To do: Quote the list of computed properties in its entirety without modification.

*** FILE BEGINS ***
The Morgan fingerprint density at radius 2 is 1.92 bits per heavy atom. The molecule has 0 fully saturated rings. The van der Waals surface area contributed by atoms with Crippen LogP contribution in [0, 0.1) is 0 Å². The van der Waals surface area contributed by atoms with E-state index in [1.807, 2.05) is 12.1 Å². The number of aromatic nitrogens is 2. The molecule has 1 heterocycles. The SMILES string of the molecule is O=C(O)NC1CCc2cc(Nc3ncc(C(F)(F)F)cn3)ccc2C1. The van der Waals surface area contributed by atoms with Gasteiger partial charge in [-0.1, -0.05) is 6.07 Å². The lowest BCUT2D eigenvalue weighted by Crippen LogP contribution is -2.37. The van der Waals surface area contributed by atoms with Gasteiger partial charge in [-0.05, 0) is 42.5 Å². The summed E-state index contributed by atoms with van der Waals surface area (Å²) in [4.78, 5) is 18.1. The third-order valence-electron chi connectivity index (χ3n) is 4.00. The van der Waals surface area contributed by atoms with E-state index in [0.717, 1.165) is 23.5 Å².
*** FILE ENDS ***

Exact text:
The Morgan fingerprint density at radius 2 is 1.92 bits per heavy atom. The molecule has 0 fully saturated rings. The van der Waals surface area contributed by atoms with Crippen LogP contribution in [0, 0.1) is 0 Å². The van der Waals surface area contributed by atoms with E-state index in [1.807, 2.05) is 12.1 Å². The number of aromatic nitrogens is 2. The molecule has 1 heterocycles. The SMILES string of the molecule is O=C(O)NC1CCc2cc(Nc3ncc(C(F)(F)F)cn3)ccc2C1. The van der Waals surface area contributed by atoms with Gasteiger partial charge in [-0.1, -0.05) is 6.07 Å². The lowest BCUT2D eigenvalue weighted by Crippen LogP contribution is -2.37. The van der Waals surface area contributed by atoms with Gasteiger partial charge in [-0.05, 0) is 42.5 Å². The summed E-state index contributed by atoms with van der Waals surface area (Å²) in [4.78, 5) is 18.1. The third-order valence-electron chi connectivity index (χ3n) is 4.00. The van der Waals surface area contributed by atoms with E-state index in [0.717, 1.165) is 23.5 Å².